Peruvian author and journalist Marco Aviles visited the University of Maine on Thursday, Sept. 28 for a discussion of his new book, “No Soy tu Cholo” (I Am Not Your Cholo). The book is a collection of stories comparing racism in Peru to the discrimination that Latinos experience in the United States, especially central Maine, where Aviles now lives.
The lecture, titled “Cholo in Peru, Latino in the United States,” was organized by CHISPA, UMaine’s Hispanic culture organization.
Aviles’ talk consisted of personal anecdotes and stories heard from acquaintances. He works as an interpreter in the Blue Hill area, offering his services to workers on the blueberry farms. He worked with one Haitian man in Blue Hill who noticed a phenomenon he called “the look.” He was shopping for chicken at a health food store and felt so uncomfortable with the way white people were looking at him that he had to leave.
Aviles said that he has recognized the same problem living in central Maine. He described an experience of shopping in an upscale wine and cheese store and feeling the people stare at him as he browsed through.
After discussing prejudice in the United States, Aviles brought the audience to Peru. He taught them the hierarchical structure of Peruvian society by drawing a pyramid that showed three races. On the very top he wrote a series of surnames originating in northern Europe, on the middle level he wrote names of Spanish origin, such as “Hernandez,” “Castro” and his own. On the bottom of the pyramid he listed traditional Quechua names like “Quispe.” Under the pyramid Aviles drew flames to represent Hell.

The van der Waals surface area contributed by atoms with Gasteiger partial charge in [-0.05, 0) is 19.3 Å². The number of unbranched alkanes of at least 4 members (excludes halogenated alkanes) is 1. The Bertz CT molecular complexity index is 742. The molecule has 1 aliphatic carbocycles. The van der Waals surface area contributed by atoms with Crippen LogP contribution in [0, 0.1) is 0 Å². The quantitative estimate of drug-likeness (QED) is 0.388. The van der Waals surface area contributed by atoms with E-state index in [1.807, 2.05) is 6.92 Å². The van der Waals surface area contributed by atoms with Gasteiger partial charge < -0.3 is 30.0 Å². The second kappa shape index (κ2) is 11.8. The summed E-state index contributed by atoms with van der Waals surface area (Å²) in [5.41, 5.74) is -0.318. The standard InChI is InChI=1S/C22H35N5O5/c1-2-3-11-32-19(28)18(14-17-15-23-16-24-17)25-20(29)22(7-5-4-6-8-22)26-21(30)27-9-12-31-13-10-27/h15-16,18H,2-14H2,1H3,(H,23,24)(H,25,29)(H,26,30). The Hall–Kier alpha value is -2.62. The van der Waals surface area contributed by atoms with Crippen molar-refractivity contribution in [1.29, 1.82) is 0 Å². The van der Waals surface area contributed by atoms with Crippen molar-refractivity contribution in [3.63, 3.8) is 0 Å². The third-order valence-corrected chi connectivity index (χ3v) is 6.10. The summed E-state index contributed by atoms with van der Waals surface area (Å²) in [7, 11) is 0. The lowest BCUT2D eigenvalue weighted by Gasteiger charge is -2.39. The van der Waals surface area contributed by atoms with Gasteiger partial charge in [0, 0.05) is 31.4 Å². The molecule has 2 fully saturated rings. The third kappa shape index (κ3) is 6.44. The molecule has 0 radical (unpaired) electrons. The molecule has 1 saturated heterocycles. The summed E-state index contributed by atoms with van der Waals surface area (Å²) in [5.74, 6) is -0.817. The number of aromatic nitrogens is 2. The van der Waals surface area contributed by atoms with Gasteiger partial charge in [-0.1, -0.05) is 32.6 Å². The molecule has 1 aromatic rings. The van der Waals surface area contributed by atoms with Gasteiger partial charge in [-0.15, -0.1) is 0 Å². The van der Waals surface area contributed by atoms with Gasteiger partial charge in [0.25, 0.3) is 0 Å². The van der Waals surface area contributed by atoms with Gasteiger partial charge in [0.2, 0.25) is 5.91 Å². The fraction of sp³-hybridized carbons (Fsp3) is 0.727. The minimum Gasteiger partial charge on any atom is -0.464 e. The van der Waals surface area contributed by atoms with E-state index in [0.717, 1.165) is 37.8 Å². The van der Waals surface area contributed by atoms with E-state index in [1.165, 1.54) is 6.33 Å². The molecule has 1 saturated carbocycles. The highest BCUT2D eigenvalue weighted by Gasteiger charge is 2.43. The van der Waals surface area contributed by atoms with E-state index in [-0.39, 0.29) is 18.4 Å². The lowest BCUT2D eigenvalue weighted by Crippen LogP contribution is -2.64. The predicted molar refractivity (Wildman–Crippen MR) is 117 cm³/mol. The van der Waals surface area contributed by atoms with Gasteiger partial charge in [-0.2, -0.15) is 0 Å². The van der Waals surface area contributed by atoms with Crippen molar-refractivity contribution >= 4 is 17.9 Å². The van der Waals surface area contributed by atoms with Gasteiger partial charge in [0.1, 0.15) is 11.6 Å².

He explained that in Peru, people of solely Quechua descent are seen as lesser humans than those with European or Amerindian background. Europeans are seen as the wealthiest and most successful class. Amerindians are called “Cholos,” which according to Aviles comes from either a Quechua or Spanish word meaning “dog” or “servant.”
Once the background of racism in Peru had been explained, Aviles shared that even as a successful writer and a journalist, he is discriminated against by people in his home country. He recently visited Peru to promote his book. While he was there, he went to a disco with some old friends where he was turned away by the doorman, because of what he assumed was his mixed racial background.
In the same trip he gave a talk at a local TV station. The guard at the station didn’t believe that he was really a writer and had to be coerced into letting Aviles into the building.
Aviles has two other published books. “De Donde Venimos los Cholos” (“Where We Cholos Come From”) is about discrimination against non-whites in Peru during a resurfacing of racism. “Dia de Visita” (“Visiting Day”) is about the society created in a women’s prison in Lima, Peru.
CHISPA will be holding lectures and other events for the duration of Hispanic Heritage Month that lasts from Sept. 15 to Oct. 15. Upcoming talks include “Puntos Suspensivos: A Personal Geography” by Zachary Ludington and “Sistering with Carasque: a Journey in Solidarity” by Katie Greenman.